The dahlia anemone (Urticina felina) is a sea anemone found in the north Atlantic Ocean, the North Sea and the Baltic Sea. Its colour is variable, from deep red to brown or purplish, with green spots and darker tentacles. Dahlia anemones live attached to rock on the seabed from the lower tidal limit down to a depth of 100 m and also attached to other organisms. Their diet comprises small fish and crustaceans, which they immobilize by firing groups of stinging cells (cnidae) into them. Dahlia anemones are closely related to mottled anemones (Urticina crassicornis; Müller, 1776), and both species are usually referred to as northern red anemones.
The base is up to 120 mm across and firmly adherent to the rock. Deep sea specimens are usually larger than inshore ones. The column is usually shorter than its diameter and its surface is covered in verrucae. There is a parapet at the top where the verrucae tend to be organised into rows. The verrucae usually have bits of gravel and debris attached to them and the contracted anemone has the appearance of a rounded hummock of gravel. The disc is not broader than the parapet and has up to 160 short tentacles arranged in multiples of ten. The colour is very variable; some individuals have a red column with green blotches, grey verrucae and greyish banded tentacles; others have a red column and disc with grey verrucae and white tentacles. The tentacles are often banded and in many individuals there are thin red lines on the disc visible between the tentacles.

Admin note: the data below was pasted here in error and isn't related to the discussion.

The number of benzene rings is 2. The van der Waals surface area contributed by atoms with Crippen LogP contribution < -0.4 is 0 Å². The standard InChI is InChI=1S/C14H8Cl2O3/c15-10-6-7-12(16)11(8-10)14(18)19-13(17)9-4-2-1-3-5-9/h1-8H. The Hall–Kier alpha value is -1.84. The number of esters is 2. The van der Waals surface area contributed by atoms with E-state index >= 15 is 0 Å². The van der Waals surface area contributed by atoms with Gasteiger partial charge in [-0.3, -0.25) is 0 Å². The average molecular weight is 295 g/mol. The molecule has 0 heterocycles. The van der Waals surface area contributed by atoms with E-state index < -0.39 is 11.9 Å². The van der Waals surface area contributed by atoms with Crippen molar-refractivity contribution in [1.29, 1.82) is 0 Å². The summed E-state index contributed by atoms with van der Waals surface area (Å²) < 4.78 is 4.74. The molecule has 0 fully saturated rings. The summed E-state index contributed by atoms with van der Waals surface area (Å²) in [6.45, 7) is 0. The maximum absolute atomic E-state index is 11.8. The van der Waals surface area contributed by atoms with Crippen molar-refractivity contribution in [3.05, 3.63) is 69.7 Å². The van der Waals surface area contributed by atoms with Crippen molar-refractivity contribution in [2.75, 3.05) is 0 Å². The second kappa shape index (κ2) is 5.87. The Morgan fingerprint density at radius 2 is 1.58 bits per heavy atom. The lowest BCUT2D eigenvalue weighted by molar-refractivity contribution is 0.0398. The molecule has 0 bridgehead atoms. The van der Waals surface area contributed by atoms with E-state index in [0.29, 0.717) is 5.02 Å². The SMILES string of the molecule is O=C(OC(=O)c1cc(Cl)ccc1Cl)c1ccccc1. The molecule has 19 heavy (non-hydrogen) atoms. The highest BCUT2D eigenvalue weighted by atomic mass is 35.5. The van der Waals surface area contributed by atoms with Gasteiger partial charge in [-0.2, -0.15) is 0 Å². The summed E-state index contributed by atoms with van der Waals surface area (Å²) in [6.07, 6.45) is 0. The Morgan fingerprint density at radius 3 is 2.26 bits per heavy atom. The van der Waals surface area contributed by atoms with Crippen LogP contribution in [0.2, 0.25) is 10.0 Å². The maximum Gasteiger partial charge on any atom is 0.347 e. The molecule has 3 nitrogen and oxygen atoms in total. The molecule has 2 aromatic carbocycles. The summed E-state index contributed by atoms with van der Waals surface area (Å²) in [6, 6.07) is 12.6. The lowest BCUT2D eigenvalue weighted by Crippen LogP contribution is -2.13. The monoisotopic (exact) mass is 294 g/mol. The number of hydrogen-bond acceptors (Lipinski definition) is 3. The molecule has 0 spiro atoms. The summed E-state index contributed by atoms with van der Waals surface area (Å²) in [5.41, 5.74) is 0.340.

U. felina is found on rocks and boulders from the lower shore down to depths of 100 metres. It occurs in rock pools, in crevices and gullies, among the holdfasts of Laminaria spp., in caves and partly buried in gravel.
- Wildlife Fact File, 1996, Card #15
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